Combine all ingredients except vanilla extract in a heavy-bottomed 4-quart saucepan fitted with a candy thermometer and place over medium-high heat. Stir mixture until sugar completely dissolves, about 2 minutes. Wash down the inside of the pan with a wet pastry brush to prevent crystallization. Boil mixture, swirling pan occasionally (but not stirring), until syrup is at 248°F, about 8 minutes.

Immediately remove the saucepan from heat, stir in vanilla extract, and pour caramel into prepared baking pan. Using an oiled rubber spatula, spread caramel evenly in the pan. Immediately press 24 cookies, pierced side down, into caramel, leaving space between them to cut them apart later.

Let cool until caramel is no longer warm to the touch and holds a slight indentation when pressed with your finger, about 40 minutes. Place filling in the refrigerator until caramel is firm and can easily be cut through, about 40 minutes.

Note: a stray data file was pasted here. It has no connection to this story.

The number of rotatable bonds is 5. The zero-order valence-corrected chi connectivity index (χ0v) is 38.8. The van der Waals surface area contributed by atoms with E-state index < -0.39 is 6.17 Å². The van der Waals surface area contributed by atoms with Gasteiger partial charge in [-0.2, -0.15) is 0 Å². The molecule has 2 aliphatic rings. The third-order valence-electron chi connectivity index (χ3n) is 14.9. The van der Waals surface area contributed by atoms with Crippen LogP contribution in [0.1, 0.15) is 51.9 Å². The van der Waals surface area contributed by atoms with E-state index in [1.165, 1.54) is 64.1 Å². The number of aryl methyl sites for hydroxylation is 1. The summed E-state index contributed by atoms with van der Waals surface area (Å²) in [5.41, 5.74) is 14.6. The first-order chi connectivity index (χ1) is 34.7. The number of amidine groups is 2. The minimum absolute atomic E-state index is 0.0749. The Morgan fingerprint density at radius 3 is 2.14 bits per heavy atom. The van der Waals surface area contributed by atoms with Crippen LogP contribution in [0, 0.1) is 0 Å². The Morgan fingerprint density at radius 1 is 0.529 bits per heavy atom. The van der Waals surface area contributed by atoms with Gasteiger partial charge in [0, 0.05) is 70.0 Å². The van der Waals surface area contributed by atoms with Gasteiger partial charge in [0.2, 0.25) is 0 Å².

Remove filling from the baking pan to a cutting board, caramel side down, and, using a sharp knife, cut around each cookie. Peel off parchment paper, place undipped candy bars on a cutting board, caramel side down, and trim away excess caramel. Immediately place on a parchment-lined baking sheet, cookie side down, and set in the refrigerator until caramel is hard, at least 10 minutes. (Note: It's best to work in a cool area for this step.) Meanwhile, temper chocolate.

Editor's note: CHOW.com is part of CBS Interactive Group, as is CBSNews.com.